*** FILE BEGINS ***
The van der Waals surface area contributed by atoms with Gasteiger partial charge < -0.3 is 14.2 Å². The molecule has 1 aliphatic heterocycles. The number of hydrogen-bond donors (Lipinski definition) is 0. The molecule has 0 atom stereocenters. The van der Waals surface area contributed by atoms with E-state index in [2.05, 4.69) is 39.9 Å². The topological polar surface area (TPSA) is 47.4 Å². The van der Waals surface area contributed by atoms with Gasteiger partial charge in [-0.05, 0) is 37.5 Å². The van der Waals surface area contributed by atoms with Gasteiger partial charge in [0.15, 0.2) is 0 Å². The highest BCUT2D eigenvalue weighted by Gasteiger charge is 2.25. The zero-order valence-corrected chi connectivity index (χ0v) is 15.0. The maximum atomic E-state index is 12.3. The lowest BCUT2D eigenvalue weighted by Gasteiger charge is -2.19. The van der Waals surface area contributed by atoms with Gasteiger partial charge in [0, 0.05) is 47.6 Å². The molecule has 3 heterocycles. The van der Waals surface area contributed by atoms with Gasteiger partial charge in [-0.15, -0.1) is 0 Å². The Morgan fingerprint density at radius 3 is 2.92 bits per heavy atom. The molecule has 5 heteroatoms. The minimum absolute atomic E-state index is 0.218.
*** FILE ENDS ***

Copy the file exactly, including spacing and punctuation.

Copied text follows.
The van der Waals surface area contributed by atoms with Gasteiger partial charge < -0.3 is 14.2 Å². The molecule has 1 aliphatic heterocycles. The number of hydrogen-bond donors (Lipinski definition) is 0. The molecule has 0 atom stereocenters. The van der Waals surface area contributed by atoms with E-state index in [2.05, 4.69) is 39.9 Å². The topological polar surface area (TPSA) is 47.4 Å². The van der Waals surface area contributed by atoms with Gasteiger partial charge in [-0.05, 0) is 37.5 Å². The van der Waals surface area contributed by atoms with Gasteiger partial charge in [0.15, 0.2) is 0 Å². The highest BCUT2D eigenvalue weighted by Gasteiger charge is 2.25. The zero-order valence-corrected chi connectivity index (χ0v) is 15.0. The maximum atomic E-state index is 12.3. The lowest BCUT2D eigenvalue weighted by Gasteiger charge is -2.19. The van der Waals surface area contributed by atoms with Gasteiger partial charge in [0, 0.05) is 47.6 Å². The molecule has 3 heterocycles. The van der Waals surface area contributed by atoms with Gasteiger partial charge in [-0.15, -0.1) is 0 Å². The Morgan fingerprint density at radius 3 is 2.92 bits per heavy atom. The molecule has 5 heteroatoms. The minimum absolute atomic E-state index is 0.218.